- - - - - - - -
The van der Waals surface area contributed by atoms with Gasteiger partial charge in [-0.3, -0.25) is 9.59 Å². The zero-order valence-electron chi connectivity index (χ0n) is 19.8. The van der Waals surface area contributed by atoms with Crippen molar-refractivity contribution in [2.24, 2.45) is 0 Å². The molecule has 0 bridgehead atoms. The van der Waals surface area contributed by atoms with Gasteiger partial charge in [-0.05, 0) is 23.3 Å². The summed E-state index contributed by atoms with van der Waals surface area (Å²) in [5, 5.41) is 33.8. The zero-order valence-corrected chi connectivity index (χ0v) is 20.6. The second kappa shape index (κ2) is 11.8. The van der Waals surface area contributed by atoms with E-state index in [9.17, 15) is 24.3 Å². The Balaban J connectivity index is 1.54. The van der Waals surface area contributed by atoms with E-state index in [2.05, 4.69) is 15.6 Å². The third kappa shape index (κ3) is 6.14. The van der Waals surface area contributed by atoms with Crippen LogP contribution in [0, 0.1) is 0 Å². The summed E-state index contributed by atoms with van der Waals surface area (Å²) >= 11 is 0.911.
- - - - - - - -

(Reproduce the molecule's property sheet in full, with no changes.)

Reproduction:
The van der Waals surface area contributed by atoms with Gasteiger partial charge in [-0.3, -0.25) is 9.59 Å². The zero-order valence-electron chi connectivity index (χ0n) is 19.8. The van der Waals surface area contributed by atoms with Crippen molar-refractivity contribution in [2.24, 2.45) is 0 Å². The molecule has 0 bridgehead atoms. The van der Waals surface area contributed by atoms with Gasteiger partial charge in [-0.05, 0) is 23.3 Å². The summed E-state index contributed by atoms with van der Waals surface area (Å²) in [5, 5.41) is 33.8. The zero-order valence-corrected chi connectivity index (χ0v) is 20.6. The second kappa shape index (κ2) is 11.8. The van der Waals surface area contributed by atoms with E-state index in [9.17, 15) is 24.3 Å². The Balaban J connectivity index is 1.54. The van der Waals surface area contributed by atoms with E-state index in [2.05, 4.69) is 15.6 Å². The third kappa shape index (κ3) is 6.14. The van der Waals surface area contributed by atoms with Crippen LogP contribution in [0, 0.1) is 0 Å². The summed E-state index contributed by atoms with van der Waals surface area (Å²) >= 11 is 0.911.